Miles Davis

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Rubberband Review

by Thom Jurek

Before Miles Davis recorded Tutu as his debut offering for Warner Bros., he worked on a funky, jazz-pop-vocal project called Rubberband in North Hollywood over a three-month period in late 1985 and early 1986. While co-producers Randy Hall and Attala Zane Giles felt satisfied, Warner Jazz boss Tommy LiPuma was less enthusiastic. It was ultimately shelved and the tapes languished for 30 years. Davis performed some of its tunes live, and later, trumpet parts from the sessions were grafted onto "Fantasy" and "High Speed Chase" for the posthumously released Doo Bop.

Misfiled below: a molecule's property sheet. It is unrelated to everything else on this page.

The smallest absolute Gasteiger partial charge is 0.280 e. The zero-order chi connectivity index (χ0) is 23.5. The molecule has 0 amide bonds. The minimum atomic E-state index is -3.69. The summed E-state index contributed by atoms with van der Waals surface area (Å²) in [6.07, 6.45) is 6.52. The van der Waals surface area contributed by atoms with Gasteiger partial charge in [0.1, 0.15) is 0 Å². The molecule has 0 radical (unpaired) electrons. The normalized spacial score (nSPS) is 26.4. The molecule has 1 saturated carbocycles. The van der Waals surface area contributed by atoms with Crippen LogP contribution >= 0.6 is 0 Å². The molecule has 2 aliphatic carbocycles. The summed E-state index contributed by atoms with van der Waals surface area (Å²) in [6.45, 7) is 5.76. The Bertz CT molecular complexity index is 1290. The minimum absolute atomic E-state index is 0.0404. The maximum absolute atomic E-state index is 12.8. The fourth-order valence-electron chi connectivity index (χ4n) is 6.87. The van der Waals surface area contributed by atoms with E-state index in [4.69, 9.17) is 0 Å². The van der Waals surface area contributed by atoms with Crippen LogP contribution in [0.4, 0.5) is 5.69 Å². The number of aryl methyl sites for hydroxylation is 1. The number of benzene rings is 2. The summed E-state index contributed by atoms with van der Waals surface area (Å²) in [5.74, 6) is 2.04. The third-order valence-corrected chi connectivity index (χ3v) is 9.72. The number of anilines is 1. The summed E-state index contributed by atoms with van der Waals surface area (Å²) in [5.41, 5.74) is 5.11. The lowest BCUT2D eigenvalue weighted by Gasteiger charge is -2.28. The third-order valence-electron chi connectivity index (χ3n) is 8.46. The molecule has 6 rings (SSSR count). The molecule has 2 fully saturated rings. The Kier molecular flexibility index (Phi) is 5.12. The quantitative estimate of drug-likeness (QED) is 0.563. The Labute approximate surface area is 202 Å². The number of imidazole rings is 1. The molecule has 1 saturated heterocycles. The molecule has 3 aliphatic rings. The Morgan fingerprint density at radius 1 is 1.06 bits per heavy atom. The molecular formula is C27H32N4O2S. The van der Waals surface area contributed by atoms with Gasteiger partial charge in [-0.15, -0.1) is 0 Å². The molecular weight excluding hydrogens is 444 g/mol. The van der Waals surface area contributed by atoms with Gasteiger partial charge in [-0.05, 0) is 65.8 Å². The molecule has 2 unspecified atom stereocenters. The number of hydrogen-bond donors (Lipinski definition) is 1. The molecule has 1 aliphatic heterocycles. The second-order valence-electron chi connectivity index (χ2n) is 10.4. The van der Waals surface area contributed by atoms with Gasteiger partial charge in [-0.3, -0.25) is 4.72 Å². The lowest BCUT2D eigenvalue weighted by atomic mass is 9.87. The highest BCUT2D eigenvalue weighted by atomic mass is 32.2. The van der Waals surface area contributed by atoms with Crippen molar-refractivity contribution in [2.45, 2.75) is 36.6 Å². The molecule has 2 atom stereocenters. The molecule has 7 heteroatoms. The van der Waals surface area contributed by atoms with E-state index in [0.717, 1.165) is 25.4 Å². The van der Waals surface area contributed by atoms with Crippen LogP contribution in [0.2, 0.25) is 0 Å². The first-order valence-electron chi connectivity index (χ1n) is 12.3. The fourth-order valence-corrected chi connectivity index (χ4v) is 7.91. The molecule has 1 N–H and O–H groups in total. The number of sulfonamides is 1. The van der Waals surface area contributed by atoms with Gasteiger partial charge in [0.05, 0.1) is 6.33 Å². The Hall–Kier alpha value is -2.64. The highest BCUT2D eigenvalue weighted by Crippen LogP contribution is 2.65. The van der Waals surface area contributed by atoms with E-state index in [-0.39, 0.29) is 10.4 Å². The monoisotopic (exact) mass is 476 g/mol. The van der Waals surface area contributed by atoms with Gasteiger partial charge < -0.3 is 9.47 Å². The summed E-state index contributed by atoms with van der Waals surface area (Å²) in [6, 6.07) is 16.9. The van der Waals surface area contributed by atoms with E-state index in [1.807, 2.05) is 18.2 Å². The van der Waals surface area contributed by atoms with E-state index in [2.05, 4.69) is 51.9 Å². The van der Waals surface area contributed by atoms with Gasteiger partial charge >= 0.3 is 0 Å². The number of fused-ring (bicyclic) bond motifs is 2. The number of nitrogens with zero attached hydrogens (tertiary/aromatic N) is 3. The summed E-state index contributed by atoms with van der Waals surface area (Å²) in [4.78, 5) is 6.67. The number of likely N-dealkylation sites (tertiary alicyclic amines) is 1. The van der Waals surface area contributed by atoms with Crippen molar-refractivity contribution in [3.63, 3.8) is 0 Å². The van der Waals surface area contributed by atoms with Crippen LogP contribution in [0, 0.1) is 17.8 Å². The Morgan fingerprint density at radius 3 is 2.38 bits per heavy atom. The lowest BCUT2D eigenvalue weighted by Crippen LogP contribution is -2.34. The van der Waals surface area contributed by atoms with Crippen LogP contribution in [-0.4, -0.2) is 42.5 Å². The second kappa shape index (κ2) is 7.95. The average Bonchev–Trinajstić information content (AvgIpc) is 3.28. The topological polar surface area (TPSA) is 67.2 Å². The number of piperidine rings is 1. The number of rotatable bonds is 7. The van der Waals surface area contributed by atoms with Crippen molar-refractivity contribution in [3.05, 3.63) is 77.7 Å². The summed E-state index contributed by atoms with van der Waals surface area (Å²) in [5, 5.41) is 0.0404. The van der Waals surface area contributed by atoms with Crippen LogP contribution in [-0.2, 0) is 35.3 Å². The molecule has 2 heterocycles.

Rubberband is almost thoroughly reinvented from its original tapes with full cooperation from the Davis estate. It was guided by Davis' nephew and drummer Vince Wilburn, Jr., who played on the original sessions. The bookend tracks "Rubberband of Life" featuring Ledisi (it was penned for Chaka Khan's voice), and a remixed version of the title track (featuring a stellar Mike Stern guitar break), were previously released on a limited five-track EP. They are easily the set's high points. Davis' trumpet playing is engaged and tasteful throughout. He delivers funky vamps, tight fills, and sometimes meaty solos -- check his beguiling embellishments on "So Emotional," a fine soul ballad featuring vocalist Lalah Hathaway. On the punky funk of "Give It Up," he's mixed far above the band, and the Prince-cum-James Brown-inspired jam is much better for it. "Paradise" -- a funky calypso number complete with the sound of synthed steel drums -- finds him trilling against layers of percussion punctuated by swampy basslines and acoustic and electric lead guitar as Medina Johnson's vocal cascades in from the margins. The angular funk of "This Is It" (inspired by Scritti Politti) is all vamp; Miles' trumpet sounds stilted as it's casually slotted between layered synths and unimaginative guitar solos. Another highlight is "Maze," which features Stern and saxophonist Bob Berg. Its knotty head and drop-funk basslines (actual and keyboard) meld the best musical traits of Davis' post-retirement bands alongside the inspiration of Prince. "Carnival Time" is a mashup of fusion and smooth jazz punctuated by Latin percussion. It possesses a lovely harmonic sense, but it's marred by overly compressed production. "See I See" smokes. Co-written by keyboardist Adam Holzman, it's easily recognizable as the kind of swaggering funk Davis was playing live at the time. The long "Echoes in Time/The Wrinkle" atmospherically features Davis on keyboards, with Holzman playing distorted, jagged vamps supplemented by tasty fills from his horn. It sets up "Rubberband" as the smoking closer. Snippets of Davis' speaking voice are woven in throughout, but it feels gimmicky. Despite some truly weighty grooves and a few hip tunes, Rubberband comes off sounding unfocused and somewhat flabby due to Hall's and Giles' overproduction. To be fair, no one at the label pretended that Rubberband was even close to "finished," but the producers' attempts at rendering it "modern" sometimes sound overwrought and generic.

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